Botti wants to take Deer Valley audience for a ride
July 22, 2011
Grammy Award-winning jazz trumpeter Chris Botti turned to music when he realized he wasn’t going to be a champion basketball player.
"It was a hobby that intersected with the fact that I wasn’t going to become Michael Jordan," Botti said during an interview from his home in Los Angeles, Calif. "I think every kid who runs into the fact that they are not going to become a professional athlete has to recognize that and say, ‘OK, now what do I do that will make my life sort of meaningful?’
"Music was that for me and helped me separate myself from the pack as an individual," he said.
Botti will perform with the Utah Symphony at the Snow Park Amphitheater with the Utah Symphony during the Deer Valley Music Festival tonight, July 23, at 7:30 p.m. Tickets are still available at ArtTix at (888) 451-ARTS or (801) 355-2787.
Botti was 12 when he discovered the emotive trumpet of Miles Davis.
"It’s the one thing that made me want to become a jazz musician," he said. "The haunting, beautiful, melodic portion of his career was what I had stumbled upon and it resonated with me."
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As the years passed, Botti found in addition to practice and playing, he had to have a passion for touring.
"I’m on the road 300 days a year and while to some people that may sound glamorous, it’s all about being void of a dog or a cat or a family," he said. "You have to really love performing for people. You have to be into it to a point where you sacrifice a lot in order to perform every night, and people, in general, don’t really want to do that."
The sacrifices have paid off for the musician.
"It’s always a great honor for me to walk on the stage every night and have people at the shows," he said. "While an actor’s reward is getting an Academy Award and standing in front of an audience and giving a speech, my ‘Academy Award’ is literally being able to play from town to town. It could be Park City. It could be Beijing or Bangkok or London. It doesn’t matter because to me every city is radically similar all over the world."
Botti also appreciates the audience members who choose to come to his concerts.
"Adults have to think twice before they actually come to the show," he said. "It’s a really great feeling to me to know that my music resonates throughout the world as an artist enough to get adults to call a babysitter and come out to a show."
Throughout his career, Botti has shared the stage and played with an array of master musicians of many styles including cellist Yo-Yo Ma, tenor Andrea Bocelli, pop singer/songwriter John Mayer and violinist Joshua Bell.
The other night he had dinner with Aerosmith’s flamboyant lead singer Steven Tyler, whom he worked with for the "In Boston" CD/DVD set, which was released in 2009.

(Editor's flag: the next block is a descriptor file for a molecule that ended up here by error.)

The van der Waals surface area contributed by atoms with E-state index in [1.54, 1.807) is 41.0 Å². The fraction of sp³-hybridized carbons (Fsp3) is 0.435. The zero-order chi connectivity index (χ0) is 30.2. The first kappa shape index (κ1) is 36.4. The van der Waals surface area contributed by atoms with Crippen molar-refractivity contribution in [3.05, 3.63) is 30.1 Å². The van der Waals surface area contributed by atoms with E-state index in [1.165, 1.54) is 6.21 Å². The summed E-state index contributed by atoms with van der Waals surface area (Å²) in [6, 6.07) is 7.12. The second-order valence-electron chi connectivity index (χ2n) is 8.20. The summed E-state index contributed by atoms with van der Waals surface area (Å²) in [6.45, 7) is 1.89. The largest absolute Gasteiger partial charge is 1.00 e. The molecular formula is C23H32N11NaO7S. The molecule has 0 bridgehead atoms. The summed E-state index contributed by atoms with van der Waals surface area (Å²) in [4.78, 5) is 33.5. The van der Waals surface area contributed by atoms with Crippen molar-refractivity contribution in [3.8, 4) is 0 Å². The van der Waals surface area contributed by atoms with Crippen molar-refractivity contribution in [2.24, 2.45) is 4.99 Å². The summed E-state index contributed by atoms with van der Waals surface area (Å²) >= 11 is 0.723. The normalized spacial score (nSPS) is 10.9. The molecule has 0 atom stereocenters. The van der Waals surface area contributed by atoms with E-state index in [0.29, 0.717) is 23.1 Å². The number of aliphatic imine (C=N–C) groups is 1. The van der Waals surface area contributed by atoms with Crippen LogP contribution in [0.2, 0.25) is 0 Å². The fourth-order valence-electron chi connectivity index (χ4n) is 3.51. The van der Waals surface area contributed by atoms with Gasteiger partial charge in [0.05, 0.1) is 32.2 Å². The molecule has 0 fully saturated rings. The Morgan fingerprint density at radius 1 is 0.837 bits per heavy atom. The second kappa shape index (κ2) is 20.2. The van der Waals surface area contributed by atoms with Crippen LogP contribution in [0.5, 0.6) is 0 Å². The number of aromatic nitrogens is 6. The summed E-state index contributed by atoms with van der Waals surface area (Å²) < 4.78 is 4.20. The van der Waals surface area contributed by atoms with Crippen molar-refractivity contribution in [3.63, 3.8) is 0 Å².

"His music couldn’t get any further away from mine, but you’re talking about a guy who has achieved greatness in his craft," Botti said. "Although he’s a rock icon, we can talk with each other and be equals in music, and when we play music together, it seems effortless.
"I have found that you take musical risks with people whom you respect," he said. "I’ve been fortunate to do that."
These duets have emerged from Botti’s reputation as a musician’s musician.
"Recognition from your peers is the most powerful thing in the world," he said. "I say this to young people: ‘If you can impress your peers, then you’re way better off than entering any competition. It’s one thing to enter a competition and force judges to judge you, but it’s another thing to have people speak up about your talent if they know your or see you play a club or somewhere.’
"I’ve been fortunate to impress some of my peers, even those who I don’t know very well, such as rock musicians or classical superstars," he said. "It’s a great feeling."
Back in 2004, Botti was asked to perform at the Nobel Peace Prize Ceremony in Oslo, Norway. Others on the bill included Joss Stone, Cyndi Lauper and symphonic-rock band Polyphonic Spree.
"All of those types of events are fantastic for many reasons, one is being able to participate with the other artists who are also on the bill," he said. "It was also a great honor to play on TV for that celebration."
Botti likes the fact that people remember his romantic music, but also want them to be moved by his other, more technical works.
"I want them to feel the visceral effect of technique and flash," he said. "Fortunately I’m one of those artists who likes to play all the stuff the fans want to hear, but during the show we add in some spice to make the performance a night of entertainment, and it goes all over the place. The show moves in all different directions to get the audience to go on the ride."
Jazz trumpeter Chris Botti will perform with the Utah Symphony tonight, July 23, at the Snow Park Amphitheatre during the Deer Valley Music Festival. The music will begin at 7:30 p.m. Tickets are $60 to $85 for reserved seating, $30 for lawn seating, $15 for students and youth and $90 for families. Tickets are available at (888) 451-ARTS or (801) 355-ARTS. Tickets can also be purchased at http://www.artTix.org or http://www.utahsymphony.org.